What is the cold/warm/hot start in GNSS module?

It is found that it takes some time for a enabled GPS module to obtain signal from enough satellites to determine its location accurately. So why?

Before answering this question,  firstly we have to know how many satellites need to be tracked to output positioning data.


The basic positioning principle of GNSS is that the satellite continuously broadcast ephemeris messages that enable the user’s GNSS receiver to determine the satellite’s antenna position when the measurement signal was broadcast (in cartesian X, Y, Z coordinates). Therefore, at least 4 satellites to achieve precise positioning information. The basic requirements are as follows:


Number of Satellites Positioning status  
0 Can’t positioning -
1 Can’t positioning Can update UTC time and date
2 Can’t positioning -

2D Fix,output latitude and longitude

Can update UTC time and date
4 3D Fix

Can output altitude


3D Fix

Can output Pseudo-range


Generally, after the positioning module is powered on, it uses the antenna to track satellites, then parses transmitted message to generates ephemeris internally, finally calculates and obtains current positioning. Due to the difference in signal strength and receiver’s computing capability, it usually takes tens of seconds to several minutes to get fixed solutions. In this process, searching for stars and generating ephemeris files takes the longest. The length of the positioning time is also related to the way the module is started and the environment it is in.


The GPS within the module can boot up in one of three modes based on speed of positioning: Cold Start, Warm Start and Hot Start.


Cold start

Cold start means forced boot by hardware. After cold start, the module clears all historical information and there’s no stored ephemeris in the local flash. GNSS module can not perform normally and needs to re-acquire coordinate data when the satellite parameters are lost, or the existing parameters are too different from the received satellite parameters. However, it will take a long time to regain the data since the loss of previous satellite information. For example, when 1) module is used for the first time, 2) ephemeris information is lost due to the exhaustion of the battery, 3) the module is restarted after restoring the factory settings. Generally, it takes more than 30 seconds to establish a position.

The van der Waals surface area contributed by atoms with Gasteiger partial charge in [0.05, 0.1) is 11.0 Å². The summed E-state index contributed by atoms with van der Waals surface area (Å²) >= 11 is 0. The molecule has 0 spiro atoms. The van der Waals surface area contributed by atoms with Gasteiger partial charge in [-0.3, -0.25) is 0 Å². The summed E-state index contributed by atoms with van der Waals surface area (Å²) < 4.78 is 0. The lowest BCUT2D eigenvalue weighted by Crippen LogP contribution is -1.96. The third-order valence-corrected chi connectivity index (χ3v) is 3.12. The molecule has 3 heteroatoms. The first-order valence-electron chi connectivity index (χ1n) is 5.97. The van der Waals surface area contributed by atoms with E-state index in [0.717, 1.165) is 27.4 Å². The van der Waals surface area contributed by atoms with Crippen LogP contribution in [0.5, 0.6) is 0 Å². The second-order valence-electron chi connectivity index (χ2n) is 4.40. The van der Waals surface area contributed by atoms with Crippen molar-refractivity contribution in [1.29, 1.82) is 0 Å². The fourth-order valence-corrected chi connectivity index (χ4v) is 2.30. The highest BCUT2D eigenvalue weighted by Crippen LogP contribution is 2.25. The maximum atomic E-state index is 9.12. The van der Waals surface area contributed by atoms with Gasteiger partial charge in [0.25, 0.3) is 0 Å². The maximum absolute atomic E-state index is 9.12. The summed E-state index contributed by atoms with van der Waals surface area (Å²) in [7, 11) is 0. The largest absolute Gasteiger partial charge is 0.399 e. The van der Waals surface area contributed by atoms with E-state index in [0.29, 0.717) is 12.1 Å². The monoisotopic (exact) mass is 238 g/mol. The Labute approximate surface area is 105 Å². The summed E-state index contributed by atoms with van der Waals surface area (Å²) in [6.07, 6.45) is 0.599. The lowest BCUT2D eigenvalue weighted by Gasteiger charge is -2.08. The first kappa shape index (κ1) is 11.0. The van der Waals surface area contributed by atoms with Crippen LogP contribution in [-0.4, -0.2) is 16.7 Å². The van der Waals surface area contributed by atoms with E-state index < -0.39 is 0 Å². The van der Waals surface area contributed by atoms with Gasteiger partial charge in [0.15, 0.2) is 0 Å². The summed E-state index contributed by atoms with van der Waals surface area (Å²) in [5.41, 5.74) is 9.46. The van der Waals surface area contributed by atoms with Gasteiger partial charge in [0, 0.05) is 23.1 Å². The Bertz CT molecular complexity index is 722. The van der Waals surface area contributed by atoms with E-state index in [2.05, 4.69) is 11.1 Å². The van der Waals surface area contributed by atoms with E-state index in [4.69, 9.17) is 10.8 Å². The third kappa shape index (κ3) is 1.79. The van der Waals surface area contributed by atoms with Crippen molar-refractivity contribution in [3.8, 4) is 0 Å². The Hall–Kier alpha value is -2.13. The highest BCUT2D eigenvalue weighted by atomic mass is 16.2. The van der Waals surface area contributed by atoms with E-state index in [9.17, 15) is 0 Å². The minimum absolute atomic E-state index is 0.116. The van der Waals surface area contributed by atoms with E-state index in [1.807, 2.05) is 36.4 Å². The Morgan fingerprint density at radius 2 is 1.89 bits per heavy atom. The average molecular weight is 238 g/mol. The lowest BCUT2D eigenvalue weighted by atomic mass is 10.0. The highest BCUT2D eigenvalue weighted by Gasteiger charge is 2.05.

Warm start

Warm start refers to the boot exceeding 2 hours since the last positioning. In this situation, the module has stored the satellite position, almanac and UTC time calculated at the last moment, but the previously stored ephemeris has changed, which means the saved content is inconsistent with the current visible satellite data and and the previous satellites cannot be received as time is more than two hours. Thus, GNSS module needs to re-searching for stars to to complete the location information. Therefore, the speed of warm start is between cold start and hot start. Nowadays, warm start is gradually canceled as the mode parameters between the cold start and the warm start can be very close with the prior art.


Hot start

The GPS starts up in this mode when module has not been moved too much at the place where it was shut down last time and time is within at least 2 hours to shut down so that modules keep the record of the position, almanac and UTC time of the last calculated visible satellite. After restarting, The module can obtain and calculate the positioning based on the previously saved content. In this mode, the module rapidly obtain the current positioning through software, like performing some pre-start saving and restarting command. 


SinoGNSS K8 GNSS module: cold start within 20s

The latest K8 series modules built in high-precision SoC chips with optimized   baseband satellite tracking algorithm, which can capture satellite signals in a short period of time and more satellites are computed, so that availability, accuracy and reliability are improved in a large extent, especially in complex environment. Additionally, the more channels a GNSS module has, the more satellites it can track. The baseband processing unit decodes the satellite signal and obtains the satellite message. The signal of each satellite needs a separate channel for processing, for example if there are 100 satellites and 2 frequency bands, it needs 200 channels to effectively process this information. The embedded SoC chip has 965 channels in total, which can process the current and future GNSS signals.


The fixed time of K8 series modules for a cold start is within 20s in the open environment, which largely contributes to it’s capability of tracking B2b signal with the optimized baseband satellite tracking algorithm in GNSS chip. As the period of B2b broadcast ephemeris is short, using the telegram information parsed by B2b can quickly collect satellite ephemeris and satellite clock information, so that the cold start time is shorter.



About ComNav Technology

ComNav Technology develops and manufactures GNSS OEM boards and receivers for high precision positioning demanded applications. Its technology already been used in a wide range of applications such as surveying, construction, machine control, agriculture, intelligent transportation, precise timing, deformation monitoring, unmanned system. With a team dedicated for the GNSS technology, ComNav Technology is trying its best to supply reliable and competitive products to worldwide customers. ComNav Technology has listed on the China National Equities Exchange and Quotations (NEEQ), Securities: ComNav Technology (Compass Navigation), Stock code: 833972.


About SinoGNSS®

SinoGNSS® is the official trademark of ComNav Technology Ltd., registered in People's Republic of China, EU, USA and Canada. All other trademarks are the property of their respective owners

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